Rafael's remarks: In easily the upset of the year, Truax, 34, of Osseo, Minnesota, who had previously been knocked out by Daniel Jacobs in a one-sided 2012 middleweight title bout, went to DeGale's hometown and beat the fighter regarded by most as No. 1 in the 168-pound division. Few gave Truax a chance to even be competitive much less beat southpaw DeGale, 31, who was making his fourth title defense and boxing for the first time since suffering various injuries in a January title unification draw against Badou Jack. Truax was supposed to be an easy homecoming opponent, but it didn't work out that way. Truax was aggressive, forced DeGale back throughout the fight, beat him up in the fifth round and generally was the boss all the way. He was rightly rewarded with a huge victory.

Lee Selby W12 Eduardo Ramirez -- Full recap
Retains a featherweight title
Scores: 119-109, 118-110, 116-112
Records: Selby (26-1, 9 KOs); Ramirez (20-1-3, 7 KOs)

Rafael's remarks: Selby, 30, of Wales, retained his title for the fourth time in easy fashion over southpaw Ramirez, 24, of Mexico, who was not eligible to win the belt. He was overweight, coming in at 128½ pounds, 2½ over the division limit. Ramirez skipped the final news conference trying to make weight and there were questions if the fight would even happen. It did and Ramirez made Selby work hard for the victory. Though the scores were wide Ramirez put in a good effort but not good enough to beat the much more skilled Selby, who now looks forward to facing British rival and mandatory challenger Josh Warrington (26-0, 6 KOs) in the spring.


Friday at Hialeah, Fla.

Jean Pascal TKO6 Ahmed Elbiali
Light heavyweight
Records: Pascal (32-5-1, 19 KOs); Elbiali (16-1, 13 KOs)

Rafael's remarks: Former world champion Jean Pascal, 35, of Montreal, said he would retire following the bout and got a farewell victory against Elbiali, 27, a Miami-based prospect originally from Egypt who was taking on by far his best opponent. It was a terrific action fight as they traded back and forth the whole way, but Pascal had a more varied attack and much more experience in tough moments and it showed. In the sixth round, he unleashed a barrage of punches that had Elbiali reeling and his corner threw in the towel at 2 minutes, 6 seconds. Pascal ended his an excellent 12-year career on a high note.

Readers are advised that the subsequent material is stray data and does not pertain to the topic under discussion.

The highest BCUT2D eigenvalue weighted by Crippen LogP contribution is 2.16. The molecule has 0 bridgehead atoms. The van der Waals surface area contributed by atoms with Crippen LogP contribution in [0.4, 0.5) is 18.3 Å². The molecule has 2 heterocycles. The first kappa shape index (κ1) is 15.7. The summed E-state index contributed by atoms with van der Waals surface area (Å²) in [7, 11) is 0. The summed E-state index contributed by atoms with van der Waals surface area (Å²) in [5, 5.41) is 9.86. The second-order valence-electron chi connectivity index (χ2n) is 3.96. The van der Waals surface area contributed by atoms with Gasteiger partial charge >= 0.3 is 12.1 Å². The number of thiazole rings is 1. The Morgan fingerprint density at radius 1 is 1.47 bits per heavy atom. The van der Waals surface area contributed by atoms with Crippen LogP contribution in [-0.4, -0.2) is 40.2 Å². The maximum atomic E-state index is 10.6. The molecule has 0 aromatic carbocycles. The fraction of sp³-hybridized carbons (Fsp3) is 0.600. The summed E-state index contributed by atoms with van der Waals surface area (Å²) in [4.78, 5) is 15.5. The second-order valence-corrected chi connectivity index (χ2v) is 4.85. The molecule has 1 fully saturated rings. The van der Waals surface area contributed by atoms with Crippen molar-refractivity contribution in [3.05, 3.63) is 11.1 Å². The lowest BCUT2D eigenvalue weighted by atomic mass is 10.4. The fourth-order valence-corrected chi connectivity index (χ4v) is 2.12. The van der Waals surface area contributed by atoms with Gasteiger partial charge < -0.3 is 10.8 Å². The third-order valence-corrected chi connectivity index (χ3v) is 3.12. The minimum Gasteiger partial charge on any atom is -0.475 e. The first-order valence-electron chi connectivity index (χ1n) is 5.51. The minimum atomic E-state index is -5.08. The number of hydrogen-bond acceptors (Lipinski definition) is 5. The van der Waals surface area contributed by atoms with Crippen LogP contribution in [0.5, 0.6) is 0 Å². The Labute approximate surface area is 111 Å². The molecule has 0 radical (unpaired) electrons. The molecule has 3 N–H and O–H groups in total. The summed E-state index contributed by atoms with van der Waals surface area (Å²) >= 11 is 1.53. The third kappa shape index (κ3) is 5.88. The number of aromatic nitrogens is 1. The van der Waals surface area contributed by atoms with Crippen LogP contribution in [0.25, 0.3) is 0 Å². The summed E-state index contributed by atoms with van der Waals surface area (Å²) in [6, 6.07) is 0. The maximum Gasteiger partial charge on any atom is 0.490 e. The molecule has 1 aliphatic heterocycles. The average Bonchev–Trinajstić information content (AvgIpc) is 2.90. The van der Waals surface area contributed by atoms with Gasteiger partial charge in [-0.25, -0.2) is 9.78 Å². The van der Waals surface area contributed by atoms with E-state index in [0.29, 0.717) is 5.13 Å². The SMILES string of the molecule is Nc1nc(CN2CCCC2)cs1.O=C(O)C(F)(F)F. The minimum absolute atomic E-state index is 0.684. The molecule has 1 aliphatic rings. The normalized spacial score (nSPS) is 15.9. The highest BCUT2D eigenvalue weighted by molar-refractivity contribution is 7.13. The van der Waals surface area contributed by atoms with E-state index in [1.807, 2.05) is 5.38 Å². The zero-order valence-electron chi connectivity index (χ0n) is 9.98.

Luis "King Kong" Ortiz KO2 Daniel Martz
Heavyweight
Records: Ortiz (28-0, 24 KOs); Martz (16-6-1, 13 KOs)

Rafael's remarks: Ortiz, a 38-year-old Cuban defector fighting out of Miami, Florida, failed a drug test in September that caused a Nov. 4 world title shot against Deontay Wilder (39-0, 38 KOs) to be canceled. But Ortiz claimed the bad test, his second in three years, was because of blood pressure medication he was taking. The WBC believed his story and he was reinstated and took this tune-up fight against Martz, a 27-year-old punching bag from Clarksburg, West Virginia. Ortiz shook off the rust of a 13-month layoff as he blew out Martz with ease. He dropped Martz, who dropped to 2-4 in his past six fights with each loss coming by knockout, with a body shot in the first round and when Ortiz dropped him again in the second round with a left hand, referee Samuel Burgos to stopped it 43 seconds into the round. After the fight, Wilder, who was ringside, came into the ring and he and Ortiz hammed it up for the FS1 TV cameras. It was all very WWE-like but in the end they vowed to fight each other.